By Michael Hurley, CBS Boston
BOSTON (CBS) — In the latest chapter of Brady Of Our Lives, the football world is going a bit gaga at the possibility of Tom Brady returning home to the Bay Area and restoring the 49ers to championship glory. It’s a scintillating idea, really, Brady in that red and gold get-up, playing near his hometown, winning one last title. Some might even call that the sexiest resolution possible in this dreary, maddening, chaotic period of history known as The Tom Brady Free Agency Offseason of 2020.
That’s all well and good. But folks in New England have seemingly taken this concept and pushed it one step further. And many people seemed to assume that if Brady goes to San Francisco, then Jimmy Garoppolo would obviously be returning to his original NFL home in Foxboro.
Brady in San Francisco. Jimmy G. at Gillette. A happy ending for all!
It’s a wonderful little notion, the idea that Brady could go home and Bill Belichick could reunite with his little quarterbacking gem.
But it’s a story straight out of Candy Land.
It’s not going to happen.
Sure, the first part could happen. If you watched Jimmy Garoppolo closely in 2019, you saw a quarterback who was … good but not great. Of the 13 quarterbacks to start 16 games, he ranked 12th in attempts, meaning the Niners didn’t exactly trust him to fully run the show. And despite ranking 19th in passing attempts, he was tied for throwing the eighth-most interceptions. He threw a whopping 27 total passes in the Niners’ two playoff wins, and with a chance to win the Super Bowl, he didn’t exactly step up to the challenge.
Could Kyle Shanahan and John Lynch look at their team as currently constructed, envision Brady in that same spot lifting the 49ers to a Super Bowl victory for the first time since 1994, and thus pursue the quarterback in free agency? Absolutely. Similarly to the Titans, the 49ers might just be one Tom Brady away from a Lombardi presentation in Tampa next February.
That part? Sure. Plausible, even if it remains on the unlikely side.
But the part about Garoppolo landing back in Foxboro? Not. Gonna. Happen.
Seemingly, Belichick and Josh McDaniels would want that to happen. When you draft a quarterback and develop him within your building and on your practice field, you’ll naturally feel as though that player will ascend to the highest level once you get your coaching mitts on him once again. While the narrative that Belichick desperately wanted to keep Garoppolo and give the heave-ho to Brady after 2017 has wrongly become canon around these parts, it stands to reason that Belichick surely wouldn’t mind having the quarterback he drafted and developed under center for the next several years.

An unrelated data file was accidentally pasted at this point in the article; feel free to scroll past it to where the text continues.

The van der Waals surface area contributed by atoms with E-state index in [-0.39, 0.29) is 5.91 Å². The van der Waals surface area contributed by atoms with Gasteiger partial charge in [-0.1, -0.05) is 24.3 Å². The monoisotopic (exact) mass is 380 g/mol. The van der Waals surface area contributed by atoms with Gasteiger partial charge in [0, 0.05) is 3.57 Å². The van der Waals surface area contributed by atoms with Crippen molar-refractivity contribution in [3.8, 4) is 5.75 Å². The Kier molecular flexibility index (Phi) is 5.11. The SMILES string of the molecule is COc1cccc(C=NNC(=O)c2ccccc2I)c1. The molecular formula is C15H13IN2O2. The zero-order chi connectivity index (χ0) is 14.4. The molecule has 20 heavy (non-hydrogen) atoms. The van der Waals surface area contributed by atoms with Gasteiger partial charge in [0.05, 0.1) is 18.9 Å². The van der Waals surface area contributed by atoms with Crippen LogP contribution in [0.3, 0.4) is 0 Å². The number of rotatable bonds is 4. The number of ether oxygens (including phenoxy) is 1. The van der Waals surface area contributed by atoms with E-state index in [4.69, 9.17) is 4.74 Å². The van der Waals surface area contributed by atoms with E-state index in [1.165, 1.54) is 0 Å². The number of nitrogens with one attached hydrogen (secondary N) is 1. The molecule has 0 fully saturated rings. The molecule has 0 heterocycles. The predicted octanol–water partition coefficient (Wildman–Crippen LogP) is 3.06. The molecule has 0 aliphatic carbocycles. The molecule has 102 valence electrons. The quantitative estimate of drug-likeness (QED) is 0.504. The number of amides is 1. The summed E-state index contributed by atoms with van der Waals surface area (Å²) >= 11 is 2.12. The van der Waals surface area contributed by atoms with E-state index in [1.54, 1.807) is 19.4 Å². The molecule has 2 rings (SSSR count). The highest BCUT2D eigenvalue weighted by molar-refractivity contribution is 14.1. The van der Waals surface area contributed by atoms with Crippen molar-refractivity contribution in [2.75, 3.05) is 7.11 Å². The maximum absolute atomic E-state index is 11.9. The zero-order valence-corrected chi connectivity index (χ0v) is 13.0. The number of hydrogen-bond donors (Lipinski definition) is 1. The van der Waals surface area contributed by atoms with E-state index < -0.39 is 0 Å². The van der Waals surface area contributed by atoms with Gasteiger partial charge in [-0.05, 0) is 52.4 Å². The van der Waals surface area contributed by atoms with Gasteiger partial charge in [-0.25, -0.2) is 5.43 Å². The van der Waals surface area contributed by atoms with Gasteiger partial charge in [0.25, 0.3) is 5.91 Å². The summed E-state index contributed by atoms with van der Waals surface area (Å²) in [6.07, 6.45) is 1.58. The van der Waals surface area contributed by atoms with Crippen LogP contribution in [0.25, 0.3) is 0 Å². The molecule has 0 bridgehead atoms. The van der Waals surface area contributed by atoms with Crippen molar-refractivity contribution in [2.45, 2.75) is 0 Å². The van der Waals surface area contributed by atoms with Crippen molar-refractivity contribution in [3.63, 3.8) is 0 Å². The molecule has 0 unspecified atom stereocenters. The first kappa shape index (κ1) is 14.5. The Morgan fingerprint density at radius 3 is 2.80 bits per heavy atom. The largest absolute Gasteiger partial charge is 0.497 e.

But wanting something to happen doesn’t generally make it come true. And surely, a number of teams will want Garoppolo — and may have more to offer.
In this imaginary scenario where the 49ers sign Brady, the team will immediately be fielding trade offers for Garoppolo, who has three years (and more than $72 million) left on his deal.
Now remember, back in 2017, Garoppolo had a grand total of 94 NFL passes under his belt. And the rights to his contract for eight weeks netted the Patriots a second-round pick. (And that was considered to be a discount.)
Now it’s 2020, and Garoppolo has 12 times as many starts and eight times as many passes on his resume. And he’s also locked up (albeit at an expensive rate) for three full seasons. Suffice it to say, he’s going to be worth a first-round pick.
And in terms of interested teams with better 2020 first-round picks than the Patriots? You could count the Dolphins, Chargers, Panthers, Jaguars, Raiders, Colts, Buccaneers and Broncos as teams that might be willing to make that trade for Garoppolo.
The only scenario, really, where the Patriots end up with Jimmy G. reclaiming his No. 10 jersey in Foxboro is one where Lynch and Shanahan sell their quarterback for less than he’s worth, as a show of thanks for that killer deal cut by Belichick back on Halloween 2017.
And even in that scenario it’s a tough squeeze for the Patriots, in terms of the salary cap. In that scenario, the Patriots would be carrying the $13.5 million in dead money from Brady and adding the $22 million cap hit for Garoppolo, locking up almost 18 percent of their cap. You might recall Tom Ernesto Curran sharing a 2013 Robert Kraft quote a couple of months ago, wherein the team owner said flatly, “We don’t want to have a team where we’re paying 18 to 20 percent to a [single] player on the cap.”
Would the team be willing to dedicate that much cap space to one quarterback on the team and one quarterback contending for titles in San Francisco? Maaaaybe, but it seems far-fetched. (For what it’s worth, a QB duo of Jarrett Stidham and Cody Kessler would cost the Patriots $1.6 million against the cap.)
In any event, whether it’s due to the low odds of Brady signing with the Niners, or due to the unlikelihood of the Patriots winning the bidding war for Garoppolo, or due to the uncertainty of whether the Patriots would prefer dedicating roughly $35 million of cap space to the QB position instead of just paying Brady a decent salary, it might be wise for the 317 people in New England who bought Garoppolo Patriots jerseys to keep them folded up in a storage bin in the attic.
The thought that a Brady-for-Garoppolo clean swap could actually take place is a fairy tale.